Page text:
Sh*t To Help You Show Up February 26, 2021
Do our stories have integrity?
I’ve been a fan of fantasy and science fiction for nearly my whole reading life, which is longer than you might imagine since I was reading Nancy Drew on my own by the end of kindergarten. In the early years, I loved the way that it activated my exceedingly fertile imagination and allowed me to escape the mundane and painful aspects of my daily life.
With Edmund, Lucy, and the rest I could imagine doors in the back of my closet that would transport me to worlds where I could be a warrior and a hero. Alongside Arthur, I could transform myself into fish and deer, connecting me to the world around me and installing a deep conviction that great leaders take care of all living creatures that call their land home.
Then in ninth grade, I was introduced to Ursula K. Le Guin and the notion of world-building. Reading A Wizard of Earthsea critically helped me decipher the underlying premises of the world that LeGuin had built. For the first time, I considered the reality that every society has ideas that it is built upon, and those ideas come from people. Coming from people means those ideas are malleable, rather than intrinsic or inevitable. I cannot think of a more empowering lesson to teach anyone. Therein lies the seeds of hope.
In 2014 Le Guin won a lifetime achievement award from the National Book Foundation, and offered this beautiful acceptance speech in which she underlined this idea, saying:
We live in capitalism. Its power seems inescapable. So did the divine right of kings. Any human power can be resisted and changed by human beings.
College brought Octavia Butler into my life, and there are few better, to my mind, at laying bare the potentially destructive inevitabilities of our current reality. Her books Parable of the Sower and Parable of the Talents were creepily prescient. A wanna-be religious fascist winning the presidency of the United States on the slogan “Make America Great”? Butler warned of that in the ‘90s.
Butler wrote in Parable of the Talents:
Choose your leaders with wisdom and forethought.
To be led by a coward is to be controlled by all that the coward fears.
To be led by a fool is to be led by the opportunists who control the fool.
To be led by a thief is to offer up your most precious treasures to be stolen.
To be led by a liar is to ask to be told lies.
To be led by a tyrant is to sell yourself and those you love into slavery.
In one of her last interviews before her death in 2006, Butler discussed big questions around global warming, education, and the role of religion. Like Le Guin, she challenges us to reflect on what we think of as “truth”, and how we use the tools of communication, politics, and religion to enforce those “truths”. The tools, in and of themselves, are simply tools, but how we wield them to cement existing power hierarchies is up to us.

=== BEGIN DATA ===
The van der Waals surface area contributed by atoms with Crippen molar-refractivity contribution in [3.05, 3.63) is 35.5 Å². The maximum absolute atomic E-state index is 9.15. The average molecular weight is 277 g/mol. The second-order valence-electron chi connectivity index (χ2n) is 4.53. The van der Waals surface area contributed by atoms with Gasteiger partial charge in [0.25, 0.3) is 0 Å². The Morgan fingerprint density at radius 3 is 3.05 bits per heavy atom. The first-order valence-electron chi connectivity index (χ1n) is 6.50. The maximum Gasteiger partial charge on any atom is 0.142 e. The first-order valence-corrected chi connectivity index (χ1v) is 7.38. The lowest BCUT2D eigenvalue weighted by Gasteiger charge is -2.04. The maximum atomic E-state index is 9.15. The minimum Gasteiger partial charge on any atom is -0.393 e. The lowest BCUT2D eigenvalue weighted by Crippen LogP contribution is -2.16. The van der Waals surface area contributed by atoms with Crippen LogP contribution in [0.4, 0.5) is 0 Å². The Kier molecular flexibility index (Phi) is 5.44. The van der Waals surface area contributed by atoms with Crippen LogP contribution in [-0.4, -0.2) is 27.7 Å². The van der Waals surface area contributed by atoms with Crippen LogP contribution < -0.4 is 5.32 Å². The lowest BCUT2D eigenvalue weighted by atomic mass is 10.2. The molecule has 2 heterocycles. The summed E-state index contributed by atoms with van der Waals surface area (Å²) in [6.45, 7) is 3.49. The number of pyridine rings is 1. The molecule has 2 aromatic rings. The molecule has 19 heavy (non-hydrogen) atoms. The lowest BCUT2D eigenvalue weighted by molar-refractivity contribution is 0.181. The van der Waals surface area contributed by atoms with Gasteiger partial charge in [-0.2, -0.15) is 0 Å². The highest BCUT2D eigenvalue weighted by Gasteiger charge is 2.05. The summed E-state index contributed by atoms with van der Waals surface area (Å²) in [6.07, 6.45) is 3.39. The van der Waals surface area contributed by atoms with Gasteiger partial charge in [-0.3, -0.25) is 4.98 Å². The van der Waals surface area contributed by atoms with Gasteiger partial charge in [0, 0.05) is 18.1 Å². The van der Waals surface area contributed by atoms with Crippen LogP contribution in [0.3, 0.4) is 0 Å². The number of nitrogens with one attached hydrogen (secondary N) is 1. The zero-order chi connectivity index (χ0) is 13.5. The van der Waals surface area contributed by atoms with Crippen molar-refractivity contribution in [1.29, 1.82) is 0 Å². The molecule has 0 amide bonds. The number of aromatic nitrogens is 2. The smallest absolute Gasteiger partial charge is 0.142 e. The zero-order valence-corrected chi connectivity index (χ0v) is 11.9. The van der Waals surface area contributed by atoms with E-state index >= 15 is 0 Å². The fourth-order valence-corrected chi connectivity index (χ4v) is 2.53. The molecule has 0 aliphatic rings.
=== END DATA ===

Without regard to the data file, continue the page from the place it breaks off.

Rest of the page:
What does all of this have to do with the question of integrity?
Consider the stories we tell— in our personal lives and in society. We repeat these stories so endlessly that we forget they are just stories, not immutable truths. Once we remember that they are stories, then we have the potential to think critically about whether these stories have integrity. Do they tell the story we mean to be telling, or is there some dissonance between who we say we are and who we actually are?
An organization doing the work to empower young people to have this sense of agency over our stories is Facing History and Ourselves. In November of last year, Karen Murphy, their Director of International Strategy, was interviewed for the On Being podcast, which you can access here. Listen to it.
In the course of the conversation, Murphy unpacks our national narrative about who we are, and how that narrative affects the way that we view our history:
We [the United States] have a linear, progressive narrative that is ascending. And so we use it to explain not just material progress…[but also] the way we’ve treated these things… [as] aberrations. So Jim Crow, rather than this huge, long period, is an “aberration.” Lynching, rather than something fairly regular, is an “aberration.” When we talk about racial violence, we treat it as an “aberration.”
Instead, Murphy and her colleagues are working to empower young people to place themselves within a more complicated narrative in order to develop their moral and civic voice. Then they can make integrous decisions about issues of “judgment and justice and fairness” :
we need to trust young people…with the truth of the world around them, because they are living in it and need to make decisions. And they’re also in relationship with others, and if you don’t understand what’s happened, how can you treat people from other communities with respect? How can you understand how you’re seen and perceived? So Facing History very much believes that young people are moral philosophers.
I cannot think of anything more hopeful than raising an entire generation of young people with a strong moral voice.
What are the stories you are telling in your own life? What are the stories being told in your community?
Do those stories have integrity? Are there parts of the story missing or voices that are being left out?
What could your role be in complicating the narrative and exercising your moral voice?
Sending much love to each and every one of you. Thank you for supporting my work. Please share widely, like (click the heart!), comment, and SUBSCRIBE if you haven’t already. Let’s grow this conversation.